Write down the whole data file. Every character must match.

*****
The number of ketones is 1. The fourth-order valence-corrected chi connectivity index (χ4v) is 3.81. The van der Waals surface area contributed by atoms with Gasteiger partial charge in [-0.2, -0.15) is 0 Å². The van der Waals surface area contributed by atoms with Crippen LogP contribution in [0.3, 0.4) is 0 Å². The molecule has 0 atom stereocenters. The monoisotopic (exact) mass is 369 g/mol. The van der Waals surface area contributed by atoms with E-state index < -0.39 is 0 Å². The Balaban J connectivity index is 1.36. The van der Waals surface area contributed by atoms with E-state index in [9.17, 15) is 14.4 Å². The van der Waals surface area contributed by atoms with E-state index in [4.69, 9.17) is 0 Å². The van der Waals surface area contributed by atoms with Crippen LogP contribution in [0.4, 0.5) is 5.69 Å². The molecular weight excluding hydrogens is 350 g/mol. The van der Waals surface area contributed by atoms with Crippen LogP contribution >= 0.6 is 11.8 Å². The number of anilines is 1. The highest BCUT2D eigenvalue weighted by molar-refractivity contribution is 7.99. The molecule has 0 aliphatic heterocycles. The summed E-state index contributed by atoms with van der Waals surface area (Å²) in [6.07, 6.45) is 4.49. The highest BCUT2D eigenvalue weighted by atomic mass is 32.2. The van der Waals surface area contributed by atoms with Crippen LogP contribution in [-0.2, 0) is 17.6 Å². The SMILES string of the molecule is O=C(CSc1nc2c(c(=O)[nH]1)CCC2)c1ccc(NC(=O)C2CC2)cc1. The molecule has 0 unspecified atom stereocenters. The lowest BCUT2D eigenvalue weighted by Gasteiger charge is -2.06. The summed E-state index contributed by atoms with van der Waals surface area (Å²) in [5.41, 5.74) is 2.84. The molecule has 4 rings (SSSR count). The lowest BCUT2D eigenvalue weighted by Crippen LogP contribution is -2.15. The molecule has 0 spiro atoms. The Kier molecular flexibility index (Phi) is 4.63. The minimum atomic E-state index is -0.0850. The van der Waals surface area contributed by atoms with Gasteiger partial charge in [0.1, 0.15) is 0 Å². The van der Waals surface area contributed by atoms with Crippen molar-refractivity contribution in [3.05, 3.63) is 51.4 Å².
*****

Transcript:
The number of ketones is 1. The fourth-order valence-corrected chi connectivity index (χ4v) is 3.81. The van der Waals surface area contributed by atoms with Gasteiger partial charge in [-0.2, -0.15) is 0 Å². The van der Waals surface area contributed by atoms with Crippen LogP contribution in [0.3, 0.4) is 0 Å². The molecule has 0 atom stereocenters. The monoisotopic (exact) mass is 369 g/mol. The van der Waals surface area contributed by atoms with E-state index < -0.39 is 0 Å². The Balaban J connectivity index is 1.36. The van der Waals surface area contributed by atoms with E-state index in [9.17, 15) is 14.4 Å². The van der Waals surface area contributed by atoms with E-state index in [4.69, 9.17) is 0 Å². The van der Waals surface area contributed by atoms with Crippen LogP contribution in [0.4, 0.5) is 5.69 Å². The molecular weight excluding hydrogens is 350 g/mol. The van der Waals surface area contributed by atoms with Crippen LogP contribution >= 0.6 is 11.8 Å². The number of anilines is 1. The highest BCUT2D eigenvalue weighted by molar-refractivity contribution is 7.99. The molecule has 0 aliphatic heterocycles. The summed E-state index contributed by atoms with van der Waals surface area (Å²) in [6.07, 6.45) is 4.49. The highest BCUT2D eigenvalue weighted by atomic mass is 32.2. The van der Waals surface area contributed by atoms with Crippen LogP contribution in [-0.2, 0) is 17.6 Å². The SMILES string of the molecule is O=C(CSc1nc2c(c(=O)[nH]1)CCC2)c1ccc(NC(=O)C2CC2)cc1. The molecule has 0 unspecified atom stereocenters. The lowest BCUT2D eigenvalue weighted by Gasteiger charge is -2.06. The summed E-state index contributed by atoms with van der Waals surface area (Å²) in [5.41, 5.74) is 2.84. The molecule has 4 rings (SSSR count). The lowest BCUT2D eigenvalue weighted by Crippen LogP contribution is -2.15. The molecule has 0 spiro atoms. The Kier molecular flexibility index (Phi) is 4.63. The minimum atomic E-state index is -0.0850. The van der Waals surface area contributed by atoms with Gasteiger partial charge in [0.1, 0.15) is 0 Å². The van der Waals surface area contributed by atoms with Crippen molar-refractivity contribution in [3.05, 3.63) is 51.4 Å².